Hardline religious adherents might also not appreciate or even downright reject respectful and scholarly considerations of religion as a game, in the sense of “the game of religion” or “religion, as a game.” Other potentially problematic statements communicated the possibility of religion “devolv[ing] into assumptions of certainty where certainty does not exist,” and expressed notions that “we are increasingly enchanted with computers because they do what our religion has always done for us, but in some ways they do it better.”
Though probably inconsequential and barely noticeable to the average reader, the book at one juncture however could possibly furnish an additional sentence or so to contextualize an example provided on game localization. In Chapter 8 “Filtering Cultural Feedback,” it was cited that the movement speed of the U.S. version of The Dirge of Cerberus to be “reportedly 1.2 times” faster than that of the Japanese version. The curious reader however is left wondering the rationale, whether cultural, technological or otherwise, which explains the disparity. Whilst the lack of an answer here is hardly tragic due to the introductory nature of this material as preceding the comprehensive core of the chapter, any refinement in the attention to detail in the book however could certainly leave distinct impressions in the minds of attentive readers or book reviewers.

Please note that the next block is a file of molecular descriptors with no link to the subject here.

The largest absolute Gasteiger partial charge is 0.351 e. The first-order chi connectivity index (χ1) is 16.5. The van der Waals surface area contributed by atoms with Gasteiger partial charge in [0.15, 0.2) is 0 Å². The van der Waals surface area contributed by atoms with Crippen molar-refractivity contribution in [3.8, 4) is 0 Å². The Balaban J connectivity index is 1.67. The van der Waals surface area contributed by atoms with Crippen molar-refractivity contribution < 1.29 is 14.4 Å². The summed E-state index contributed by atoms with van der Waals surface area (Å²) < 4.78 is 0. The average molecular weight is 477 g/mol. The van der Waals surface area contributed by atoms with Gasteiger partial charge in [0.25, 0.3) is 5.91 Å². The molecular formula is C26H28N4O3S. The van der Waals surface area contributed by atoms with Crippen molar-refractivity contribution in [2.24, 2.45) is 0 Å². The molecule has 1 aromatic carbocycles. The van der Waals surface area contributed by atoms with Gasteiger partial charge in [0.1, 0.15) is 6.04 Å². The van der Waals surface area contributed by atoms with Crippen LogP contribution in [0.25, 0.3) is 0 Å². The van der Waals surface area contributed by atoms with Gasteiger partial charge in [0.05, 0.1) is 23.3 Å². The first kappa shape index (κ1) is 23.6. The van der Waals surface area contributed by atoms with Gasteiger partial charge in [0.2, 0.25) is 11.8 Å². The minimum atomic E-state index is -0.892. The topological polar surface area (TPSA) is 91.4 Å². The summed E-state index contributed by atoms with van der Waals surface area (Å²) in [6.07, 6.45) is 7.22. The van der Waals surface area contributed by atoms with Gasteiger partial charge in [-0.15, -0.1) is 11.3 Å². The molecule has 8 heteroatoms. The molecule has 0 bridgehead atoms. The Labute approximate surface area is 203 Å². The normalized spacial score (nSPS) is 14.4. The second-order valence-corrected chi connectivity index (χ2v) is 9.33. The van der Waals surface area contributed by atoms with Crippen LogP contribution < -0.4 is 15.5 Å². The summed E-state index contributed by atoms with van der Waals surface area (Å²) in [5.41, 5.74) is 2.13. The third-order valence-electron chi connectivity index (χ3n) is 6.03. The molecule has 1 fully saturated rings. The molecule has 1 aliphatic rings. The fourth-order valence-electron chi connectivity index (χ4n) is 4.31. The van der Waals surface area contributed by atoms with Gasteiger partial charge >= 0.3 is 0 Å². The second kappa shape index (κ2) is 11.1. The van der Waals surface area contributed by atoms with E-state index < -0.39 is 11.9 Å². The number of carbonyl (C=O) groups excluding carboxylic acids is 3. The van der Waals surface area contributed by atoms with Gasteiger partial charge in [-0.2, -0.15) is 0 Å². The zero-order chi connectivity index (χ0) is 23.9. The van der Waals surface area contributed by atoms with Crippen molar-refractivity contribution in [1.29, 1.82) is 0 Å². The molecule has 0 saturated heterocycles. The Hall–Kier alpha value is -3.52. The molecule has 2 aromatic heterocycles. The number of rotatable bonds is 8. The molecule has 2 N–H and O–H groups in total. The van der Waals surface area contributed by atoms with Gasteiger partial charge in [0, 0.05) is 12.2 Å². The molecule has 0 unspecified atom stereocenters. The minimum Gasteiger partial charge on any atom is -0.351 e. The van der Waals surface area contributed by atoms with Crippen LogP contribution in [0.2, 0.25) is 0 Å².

Considering the masterly fleshed out premise of gaming as “implicit religion” in the book, as an atheist, I just might adopt the religion of gaming from this moment on.
Disclaimer: I am not affiliated to the publisher nor the author of the book. This book review is the result of my personal reading and honest opinion.